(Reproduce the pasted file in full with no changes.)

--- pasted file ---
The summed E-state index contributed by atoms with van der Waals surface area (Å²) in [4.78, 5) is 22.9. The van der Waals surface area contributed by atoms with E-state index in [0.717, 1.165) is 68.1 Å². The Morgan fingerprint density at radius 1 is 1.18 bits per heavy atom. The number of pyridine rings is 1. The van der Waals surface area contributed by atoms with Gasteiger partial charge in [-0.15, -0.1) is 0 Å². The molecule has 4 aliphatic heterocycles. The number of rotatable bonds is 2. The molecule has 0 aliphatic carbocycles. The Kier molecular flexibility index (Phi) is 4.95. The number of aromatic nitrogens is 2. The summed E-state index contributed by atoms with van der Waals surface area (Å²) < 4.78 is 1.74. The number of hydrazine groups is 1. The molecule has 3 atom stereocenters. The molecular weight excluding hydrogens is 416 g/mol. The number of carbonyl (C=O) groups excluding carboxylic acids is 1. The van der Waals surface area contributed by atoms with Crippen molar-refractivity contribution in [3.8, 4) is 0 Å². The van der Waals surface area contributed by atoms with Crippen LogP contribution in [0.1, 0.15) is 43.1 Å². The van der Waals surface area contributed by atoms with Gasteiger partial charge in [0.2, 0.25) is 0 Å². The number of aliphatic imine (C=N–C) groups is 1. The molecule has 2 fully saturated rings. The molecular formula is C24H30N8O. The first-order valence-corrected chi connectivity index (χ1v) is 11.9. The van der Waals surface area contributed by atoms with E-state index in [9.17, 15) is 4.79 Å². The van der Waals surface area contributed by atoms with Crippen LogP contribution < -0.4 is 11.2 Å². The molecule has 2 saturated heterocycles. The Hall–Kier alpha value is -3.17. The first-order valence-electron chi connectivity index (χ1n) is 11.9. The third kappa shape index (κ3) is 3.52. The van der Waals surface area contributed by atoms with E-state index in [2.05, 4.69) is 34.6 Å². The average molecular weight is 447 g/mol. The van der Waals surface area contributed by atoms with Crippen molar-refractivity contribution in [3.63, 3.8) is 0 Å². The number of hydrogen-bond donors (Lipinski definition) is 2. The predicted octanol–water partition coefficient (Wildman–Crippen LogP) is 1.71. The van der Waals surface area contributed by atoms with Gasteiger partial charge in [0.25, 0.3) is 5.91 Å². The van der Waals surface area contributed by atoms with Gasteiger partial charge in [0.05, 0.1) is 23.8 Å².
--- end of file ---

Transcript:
The summed E-state index contributed by atoms with van der Waals surface area (Å²) in [4.78, 5) is 22.9. The van der Waals surface area contributed by atoms with E-state index in [0.717, 1.165) is 68.1 Å². The Morgan fingerprint density at radius 1 is 1.18 bits per heavy atom. The number of pyridine rings is 1. The van der Waals surface area contributed by atoms with Gasteiger partial charge in [-0.15, -0.1) is 0 Å². The molecule has 4 aliphatic heterocycles. The number of rotatable bonds is 2. The molecule has 0 aliphatic carbocycles. The Kier molecular flexibility index (Phi) is 4.95. The number of aromatic nitrogens is 2. The summed E-state index contributed by atoms with van der Waals surface area (Å²) < 4.78 is 1.74. The number of hydrazine groups is 1. The molecule has 3 atom stereocenters. The molecular weight excluding hydrogens is 416 g/mol. The number of carbonyl (C=O) groups excluding carboxylic acids is 1. The van der Waals surface area contributed by atoms with Crippen molar-refractivity contribution in [3.8, 4) is 0 Å². The van der Waals surface area contributed by atoms with Crippen LogP contribution in [0.1, 0.15) is 43.1 Å². The van der Waals surface area contributed by atoms with Gasteiger partial charge in [0.2, 0.25) is 0 Å². The number of aliphatic imine (C=N–C) groups is 1. The molecule has 2 fully saturated rings. The molecular formula is C24H30N8O. The first-order valence-corrected chi connectivity index (χ1v) is 11.9. The van der Waals surface area contributed by atoms with E-state index in [9.17, 15) is 4.79 Å². The van der Waals surface area contributed by atoms with Crippen LogP contribution < -0.4 is 11.2 Å². The molecule has 2 saturated heterocycles. The Hall–Kier alpha value is -3.17. The first-order valence-electron chi connectivity index (χ1n) is 11.9. The third kappa shape index (κ3) is 3.52. The van der Waals surface area contributed by atoms with E-state index in [2.05, 4.69) is 34.6 Å². The average molecular weight is 447 g/mol. The van der Waals surface area contributed by atoms with Crippen molar-refractivity contribution in [3.63, 3.8) is 0 Å². The number of hydrogen-bond donors (Lipinski definition) is 2. The predicted octanol–water partition coefficient (Wildman–Crippen LogP) is 1.71. The van der Waals surface area contributed by atoms with Gasteiger partial charge in [0.25, 0.3) is 5.91 Å². The van der Waals surface area contributed by atoms with Gasteiger partial charge in [0.05, 0.1) is 23.8 Å².